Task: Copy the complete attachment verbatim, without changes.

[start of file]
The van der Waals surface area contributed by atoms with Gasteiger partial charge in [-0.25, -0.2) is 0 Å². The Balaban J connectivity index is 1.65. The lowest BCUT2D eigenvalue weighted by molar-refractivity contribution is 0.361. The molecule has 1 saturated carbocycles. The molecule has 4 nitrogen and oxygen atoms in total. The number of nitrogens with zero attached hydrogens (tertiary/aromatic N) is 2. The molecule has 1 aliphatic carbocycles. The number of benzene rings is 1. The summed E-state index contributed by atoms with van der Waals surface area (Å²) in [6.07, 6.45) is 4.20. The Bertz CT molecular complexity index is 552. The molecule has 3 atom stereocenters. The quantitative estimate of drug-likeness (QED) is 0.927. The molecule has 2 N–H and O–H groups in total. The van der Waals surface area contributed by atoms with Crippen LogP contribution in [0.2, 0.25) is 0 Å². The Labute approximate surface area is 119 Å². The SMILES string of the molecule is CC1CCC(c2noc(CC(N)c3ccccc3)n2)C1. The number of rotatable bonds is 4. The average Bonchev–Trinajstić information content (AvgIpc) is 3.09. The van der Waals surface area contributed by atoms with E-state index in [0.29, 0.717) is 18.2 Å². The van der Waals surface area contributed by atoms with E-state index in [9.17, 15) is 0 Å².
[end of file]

The van der Waals surface area contributed by atoms with Gasteiger partial charge in [-0.25, -0.2) is 0 Å². The Balaban J connectivity index is 1.65. The lowest BCUT2D eigenvalue weighted by molar-refractivity contribution is 0.361. The molecule has 1 saturated carbocycles. The molecule has 4 nitrogen and oxygen atoms in total. The number of nitrogens with zero attached hydrogens (tertiary/aromatic N) is 2. The molecule has 1 aliphatic carbocycles. The number of benzene rings is 1. The summed E-state index contributed by atoms with van der Waals surface area (Å²) in [6.07, 6.45) is 4.20. The Bertz CT molecular complexity index is 552. The molecule has 3 atom stereocenters. The quantitative estimate of drug-likeness (QED) is 0.927. The molecule has 2 N–H and O–H groups in total. The van der Waals surface area contributed by atoms with Crippen LogP contribution in [0.2, 0.25) is 0 Å². The Labute approximate surface area is 119 Å². The SMILES string of the molecule is CC1CCC(c2noc(CC(N)c3ccccc3)n2)C1. The number of rotatable bonds is 4. The average Bonchev–Trinajstić information content (AvgIpc) is 3.09. The van der Waals surface area contributed by atoms with E-state index in [0.29, 0.717) is 18.2 Å². The van der Waals surface area contributed by atoms with E-state index in [9.17, 15) is 0 Å².